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Laundering rules to go through a hotter cycle

The FSA has announced its intention to expand the money-laundering regulations for the financial services industry in an attempt to strengthen measures guarding against abuse of the system.

While the first reaction of IFAs has been concern that such requirements may be even more onerous than the current regulations, the attitude that the FSA appears to be adopting is encouraging.

Rather than utilising a broad-brush approach to expansion of the requirements, the FSA hopes to look at each area of the industry individually.

The FSA regards its regulatory approach as that of overseeing how the rules are implemented, leaving the detailed guidance to trade bodies such as the ABI, BBA and Aifa.

Spokesman Patrick Humphris says: “The beauty of the system is its high-level approach. We want to keep the rules quite simple and high level.”

What this means is that, rather than treat IFAs the same as big institutions such as banks or life offices, the FSA will consider their situation on its merit.

Advisers, for their part, appear keen to work with the regulator in the hope that they can negotiate the least onerous settlement possible and because they want to work with the FSA to catch out criminals.

Chase de Vere Investments compliance executive Matthew Saint has volunteered to join the working party being established by Aifa to work with the FSA in designing the new regime. He says: “I definitely think we are going in the right direction. I do not think the rules being proposed are too onerous. There is a risk that money generated from illegal means is being invested illegitimately. The way the FSA is proposing to go forward with this makes a lot of sense.”

In advance of a consultation paper to be published later this autumn, the FSA says it wants to engage in discussions with various representative bodies of the industry.

There appear to be two aims in taking the regulations forward. First is to remove the pre-1994 exemption, thereby compelling the industry to revisit cases on file before that year to ensure adequate documentation or identification exists.

Kingsbridge Holdings compliance manager James Deacon says: “I am not sure that removing the exemption is a major cause of concern for us. As a company policy, we conduct money-laundering checks for all our clients as a matter of course.”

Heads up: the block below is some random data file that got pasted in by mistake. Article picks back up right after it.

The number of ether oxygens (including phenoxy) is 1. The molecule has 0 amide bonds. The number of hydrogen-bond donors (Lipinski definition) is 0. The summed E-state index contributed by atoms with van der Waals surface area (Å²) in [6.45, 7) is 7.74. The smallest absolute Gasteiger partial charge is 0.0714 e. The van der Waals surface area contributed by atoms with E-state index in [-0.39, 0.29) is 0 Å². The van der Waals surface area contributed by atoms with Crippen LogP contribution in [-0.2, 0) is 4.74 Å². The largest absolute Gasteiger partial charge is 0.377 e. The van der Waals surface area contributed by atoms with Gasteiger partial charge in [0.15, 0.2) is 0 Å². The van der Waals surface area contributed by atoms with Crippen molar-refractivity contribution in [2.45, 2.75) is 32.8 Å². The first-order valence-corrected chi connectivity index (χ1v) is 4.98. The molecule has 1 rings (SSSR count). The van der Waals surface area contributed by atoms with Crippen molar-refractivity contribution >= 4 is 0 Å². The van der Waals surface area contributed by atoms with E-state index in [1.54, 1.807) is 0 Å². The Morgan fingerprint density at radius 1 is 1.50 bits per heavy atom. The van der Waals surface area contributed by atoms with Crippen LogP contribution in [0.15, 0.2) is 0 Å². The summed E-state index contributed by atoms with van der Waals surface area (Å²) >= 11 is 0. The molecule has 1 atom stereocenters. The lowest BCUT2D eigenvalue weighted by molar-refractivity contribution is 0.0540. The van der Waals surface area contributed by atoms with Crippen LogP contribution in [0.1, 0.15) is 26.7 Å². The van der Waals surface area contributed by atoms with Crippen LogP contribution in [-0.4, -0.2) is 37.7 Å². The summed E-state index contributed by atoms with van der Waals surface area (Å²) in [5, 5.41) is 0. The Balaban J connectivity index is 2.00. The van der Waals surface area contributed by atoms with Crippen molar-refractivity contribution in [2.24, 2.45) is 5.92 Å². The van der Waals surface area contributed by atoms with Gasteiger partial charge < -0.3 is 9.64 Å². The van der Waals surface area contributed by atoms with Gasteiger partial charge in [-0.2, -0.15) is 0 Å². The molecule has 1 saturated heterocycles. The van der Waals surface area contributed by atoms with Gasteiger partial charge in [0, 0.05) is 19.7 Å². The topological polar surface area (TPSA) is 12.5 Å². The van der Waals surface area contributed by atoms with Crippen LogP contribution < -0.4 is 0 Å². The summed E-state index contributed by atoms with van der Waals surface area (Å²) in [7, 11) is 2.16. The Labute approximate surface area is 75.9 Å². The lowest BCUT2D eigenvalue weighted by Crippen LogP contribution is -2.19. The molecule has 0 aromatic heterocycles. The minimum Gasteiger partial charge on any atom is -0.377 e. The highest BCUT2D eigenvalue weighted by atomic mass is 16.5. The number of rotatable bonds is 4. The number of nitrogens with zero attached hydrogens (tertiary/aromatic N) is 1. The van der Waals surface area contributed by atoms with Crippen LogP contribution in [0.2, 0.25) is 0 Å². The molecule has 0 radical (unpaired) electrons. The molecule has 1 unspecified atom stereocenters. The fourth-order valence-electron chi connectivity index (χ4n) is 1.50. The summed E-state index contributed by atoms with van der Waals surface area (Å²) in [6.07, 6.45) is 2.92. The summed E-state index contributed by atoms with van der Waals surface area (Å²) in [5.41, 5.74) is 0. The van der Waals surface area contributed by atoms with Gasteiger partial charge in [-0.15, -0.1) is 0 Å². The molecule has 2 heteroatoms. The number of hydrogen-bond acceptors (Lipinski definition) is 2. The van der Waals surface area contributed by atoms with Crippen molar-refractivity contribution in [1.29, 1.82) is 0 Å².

The question for IFAs is whether the industry will have to revisit both active and dormant clients or only those they still do business with.

In July, five of the biggest clearing banks, HSBC, Royal Bank of Scotland, Barclays, HBOS and Abbey National, launched a joint initiative to revisit all their clients to ensure adequate identification exists.

A potential worry for IFAs is that the FSA may look at what the banks are doing and extend similar demands to the rest of the industry. The FSA has said it is attracted to the template rolled out by the banks and would like to use it as a basis for reform across the industry. Compared with banks, the amount of capital available to IFAs is limited, which is why such a move is causing concern.

Momentum Financial Services compliance manager Steve Davie says: “I have the feeling that the FSA will extend what the banks are doing to the rest of the industry. If that is the case, it will be a massive exercise in contacting all our clients.”

But Humphris says, while the regulator likes the approach of the banks, it does not see any point in revisiting long-dormant clients.

Another area of regulatory expansion that may be on the cards deals with new business. Instead of simply filling out a form attesting to the fact that documentation exists, IFAs will have to physically pass the documentation on to providers.

Deacon says: “Going forward, it is a very bureaucratic approach they are discussing and this is worrying. They are expecting us to pass on information to providers for all new business going forward, which is yet another cost we face.”

In fact, as of September 1, IFAs will be required to forward client information to providers for all new business. The form in which they do this is very strict, in accordance with guidelines set out in a new agreement between Aifa, the ABI and the BBA.

Many IFAs have expressed their opposition to the money-laundering requirements because there is an element of doubling up. They claim that, because the vast majority of them are not regulated to handle client money, the funds they invest tend to be in the form of cheques from UK banks. The writers of these cheques have presumably been through the money-laundering controls at the banks, so they claim there seems to be little point in compelling IFAs to go through the process again.

Aifa says, while it understands the FSA&#39s approach to tackling money laundering, it cannot agree that the same requirements should be extended across the whole market and not just on investment business where any laundering is most likely to occur.

One area of thinking is that there is very little chance that anyone would attempt to launder money through areas of business such life, pensions and protection products.

Aifa technical officer Linda Chandler says: “It can seem disproportionate to IFAs that they have to jump through all these hoops for relatively small amounts of business. Saying that, the noises the FSA has been making towards IFAs have been encouraging.”

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